György Cziffra was a Hungarian virtuoso pianist and composer. He is considered to be one of . ELIZABETH, D.M.A. Hungarian Gypsy Style in the Lisztian Spirit: Georges Cziffra’s Two Transcriptions of Brahms’ Fifth Hungarian Dance. Hungarian Gypsy Style in the Lisztian Spirit: Georges Cziffra’s Two Transcriptions of Brahms’ Fifth Hungarian Dance. UNCG Author/Contributor. Georges Cziffra’s Two Transcriptions of Brahms’ Fifth Hungarian Dance. () Liszt and Brahms with Hungarian music in the gypsy style and.

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Hungary was allied with the Axis during the Second World War. Cziffra was born to a poor family in Budapest in Retrieved 5 June Dissertation, University of North Carolina Greensboro, He became a French citizen in Retrieved from ” https: Then the focus of this chapter is on the evolution of the Fifth Hungarian Dance from its sources through Brahms to the transcriptions of Cziffra, including the examination of Cziffra’s transcription in comparison to the version. After the war he earned a living playing in Budapest bars and clubs, [2] [5] touring with a European Jazz band from — and earning recognition as a superb Jazz pianist and virtuoso.

He gave numerous concerts in Hungary, Scandinavia and the Netherlands. He was captured by Russian partisans and held as a prisoner of war.

In Cziffra escaped with his wife and son to Vienna, where his recital was warmly received. His deep fascination with Franz Liszt’s music influenced his playing style and musical spirit, and his critics, highly speaking of his Romantic pianism and especially emphasizing his virtuosity, often held him as one of the most outstanding Liszt performers of our age.

György Cziffra

Grandes Etudes de Concert I Frankfurt: Views Read Edit View history. Allgemeine Enzyklopedie der Musik. Later in his life he preserved many of his own extemporized adaptations in notation, including his transcriptions of fifteen of the Hungarian Dances by Johannes Brahms.


Chapter 5 consists of information about the sources of the popular themes that Brahms used for the Hungarian Dances. In he founded the Cziffra Foundation, sited in the Saint Frambourg chapel in Senlis, Oisewhich he bought and restored, with the aim of helping young musicians at the outset of their careers. Retrieved 11 April Cziffra’s musical and transcribing style and a general discussion of his Transcriptions: Email this document to.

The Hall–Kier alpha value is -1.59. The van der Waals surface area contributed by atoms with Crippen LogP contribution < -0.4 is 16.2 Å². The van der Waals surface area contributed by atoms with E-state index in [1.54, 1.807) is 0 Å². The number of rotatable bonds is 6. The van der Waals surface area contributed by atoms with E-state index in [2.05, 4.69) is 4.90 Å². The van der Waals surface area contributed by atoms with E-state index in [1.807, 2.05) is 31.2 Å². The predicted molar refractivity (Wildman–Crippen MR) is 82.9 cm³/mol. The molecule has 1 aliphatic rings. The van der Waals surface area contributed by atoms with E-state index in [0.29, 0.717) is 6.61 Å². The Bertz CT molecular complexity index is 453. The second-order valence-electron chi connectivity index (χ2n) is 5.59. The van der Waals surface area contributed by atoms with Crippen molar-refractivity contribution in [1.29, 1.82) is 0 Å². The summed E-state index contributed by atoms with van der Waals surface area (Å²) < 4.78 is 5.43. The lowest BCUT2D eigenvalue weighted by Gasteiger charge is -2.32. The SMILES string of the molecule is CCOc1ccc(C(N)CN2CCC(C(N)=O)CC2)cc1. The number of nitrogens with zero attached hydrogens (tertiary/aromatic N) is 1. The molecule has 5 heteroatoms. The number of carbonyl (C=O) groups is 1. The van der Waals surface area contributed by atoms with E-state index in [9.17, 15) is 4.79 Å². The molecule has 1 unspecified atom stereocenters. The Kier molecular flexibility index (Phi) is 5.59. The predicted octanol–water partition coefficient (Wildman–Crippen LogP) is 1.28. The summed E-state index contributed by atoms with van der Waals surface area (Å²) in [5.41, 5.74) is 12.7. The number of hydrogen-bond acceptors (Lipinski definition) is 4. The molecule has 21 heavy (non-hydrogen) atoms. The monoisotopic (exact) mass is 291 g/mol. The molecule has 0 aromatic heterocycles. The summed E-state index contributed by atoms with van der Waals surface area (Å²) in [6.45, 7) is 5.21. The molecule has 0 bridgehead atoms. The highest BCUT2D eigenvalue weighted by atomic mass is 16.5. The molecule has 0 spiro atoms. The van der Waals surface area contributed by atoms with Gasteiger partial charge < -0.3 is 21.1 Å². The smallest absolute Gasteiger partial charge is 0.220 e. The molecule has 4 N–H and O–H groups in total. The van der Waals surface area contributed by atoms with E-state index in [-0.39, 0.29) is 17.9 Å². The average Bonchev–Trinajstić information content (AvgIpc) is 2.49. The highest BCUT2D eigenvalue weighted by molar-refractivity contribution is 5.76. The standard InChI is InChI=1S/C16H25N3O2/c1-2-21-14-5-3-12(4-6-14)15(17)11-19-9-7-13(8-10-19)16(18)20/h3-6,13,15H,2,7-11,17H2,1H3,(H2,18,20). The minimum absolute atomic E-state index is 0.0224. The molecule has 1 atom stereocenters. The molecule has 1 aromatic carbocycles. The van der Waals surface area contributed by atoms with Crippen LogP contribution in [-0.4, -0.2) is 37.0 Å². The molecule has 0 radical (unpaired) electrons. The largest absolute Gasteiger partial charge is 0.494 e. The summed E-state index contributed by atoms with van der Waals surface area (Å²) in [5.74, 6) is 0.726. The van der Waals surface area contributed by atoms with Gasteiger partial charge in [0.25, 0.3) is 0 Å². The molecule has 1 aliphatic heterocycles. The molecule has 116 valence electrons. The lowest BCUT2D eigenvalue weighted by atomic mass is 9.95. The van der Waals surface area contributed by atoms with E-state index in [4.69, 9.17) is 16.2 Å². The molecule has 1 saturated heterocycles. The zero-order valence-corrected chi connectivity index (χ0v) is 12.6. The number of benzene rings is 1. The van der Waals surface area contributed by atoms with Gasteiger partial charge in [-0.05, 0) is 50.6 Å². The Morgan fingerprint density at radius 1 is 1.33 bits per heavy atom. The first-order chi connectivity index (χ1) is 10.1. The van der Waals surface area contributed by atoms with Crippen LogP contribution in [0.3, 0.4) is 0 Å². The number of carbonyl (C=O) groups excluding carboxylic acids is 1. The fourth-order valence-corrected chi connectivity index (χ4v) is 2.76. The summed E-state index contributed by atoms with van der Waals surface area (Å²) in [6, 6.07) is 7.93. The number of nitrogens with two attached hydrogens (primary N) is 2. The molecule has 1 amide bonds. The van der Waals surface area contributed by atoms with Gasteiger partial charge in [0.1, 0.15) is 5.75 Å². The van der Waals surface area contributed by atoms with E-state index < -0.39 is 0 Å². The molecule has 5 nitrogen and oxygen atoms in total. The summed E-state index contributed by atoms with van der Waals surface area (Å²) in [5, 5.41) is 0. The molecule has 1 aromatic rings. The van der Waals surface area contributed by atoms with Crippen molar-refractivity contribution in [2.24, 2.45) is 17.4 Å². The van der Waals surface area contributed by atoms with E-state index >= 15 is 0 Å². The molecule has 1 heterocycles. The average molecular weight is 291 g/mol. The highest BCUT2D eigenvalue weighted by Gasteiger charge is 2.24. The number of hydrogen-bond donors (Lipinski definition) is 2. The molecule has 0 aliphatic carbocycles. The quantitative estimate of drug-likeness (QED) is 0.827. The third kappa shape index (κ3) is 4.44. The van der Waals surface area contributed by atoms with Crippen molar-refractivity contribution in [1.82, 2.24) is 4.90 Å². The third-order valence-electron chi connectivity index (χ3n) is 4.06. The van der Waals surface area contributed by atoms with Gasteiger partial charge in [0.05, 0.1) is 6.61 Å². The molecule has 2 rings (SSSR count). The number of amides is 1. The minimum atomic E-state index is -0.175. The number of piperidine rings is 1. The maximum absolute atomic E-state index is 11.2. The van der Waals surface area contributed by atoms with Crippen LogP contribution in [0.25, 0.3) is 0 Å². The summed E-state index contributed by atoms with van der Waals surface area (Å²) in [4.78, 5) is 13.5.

He learned without sheet music, instead repeating and improvising over tunes sung by his parents. Cziffra’s love for Hungarian themes moved him to perform and record numerous improvisations based on Magyar melodies.

Brahms-Cziffra: Hungarian Dance 5 Audio+Sheet music – video dailymotion

After attempting to escape communist Hungary in he was again imprisoned and subject to hard labour in the period — Hungarian Gypsy Style in the Lisztian Spirit: The detection of the characteristic elements of the Brwhms gypsies’ improvisatory style will receive particular attention.

Hungarian Gypsy Style in the Lisztian Spirit: His parents had lived in Paris before World War Iwhen they were expelled as enemy aliens.

His successful Paris debut the following year preceded his London debut at the Royal Festival Hall playing Liszt ‘s first piano concerto and Hungarian Fantasy which was also well received. Cziffra died in Longpont-sur-OrgeEssonneFrance, aged 72, from a heart attack [8] resulting from a series of complications from lung cancer.

A Dictionary for the Modern Pianist. In Cannons and Flowershis autobiography, which has been described as “a hallucinatory journey through privation, acclaim, hostility and personal tragedy”, Cziffra recounts his life story up until However, his promising career was cut short by his death in an apartment fire in His unit was sent to the Russian front.

His earliest training in piano came from watching his sister practice. Chapter 3 examines the acquaintance of Liszt and Brahms with Hungarian music in the gypsy style and reviews basic information about Liszt’s Hungarian Rhapsodies and Brahms’ Hungarian Dances.


Cziffra, who was weak as a child, often watched his sister practice, and mimicked her.

This article is about the pianist. Cziffra always performed with a large leather wristband to support the ligaments of his wrist, which were damaged after he was forced to carry pounds of concrete up six flights of stairs during his two years in a labor camp. He is considered to be one of the greatest pianists of all time. Chapter 2 offers a brief history of the Hungarian gypsy musicians, depicts their life and social status in the nineteenth and twentieth centuries, examines the most characteristic elements of their performance technique, and portrays their musical-stylistic influence on Hungarian music, the stylistic conglomeration of which became the foundation for the renowned style hongrois.

The examination and analysis of these two versions in comparison with the original Hungarian sources and Brahms’ own arrangement reveal Cziffra’s style as a virtuoso improviser and transcriber. Peters, are also included here. The characteristic elements of the Hungarian gypsy musicians’ improvisatory style, which influenced and inspired both Liszt and Brahms, as well as Cziffra, receive particular attention. Examples from Liszt’s Hungarian Rhapsodies serve to identify the Lisztian features in Cziffra’s transcriptions.

Inhe founded the Festival de la Chaise-Dieu in the Auvergne, and three years later he inaugurated the piano competition named after him at Versailles. From Wikipedia, the free encyclopedia. She had decided she was going to learn the piano after finding a job which allowed her to save the required amount of money for buying an upright piano.

Cziffra had just married his wife Soleilka, who was pregnant when he entered military training.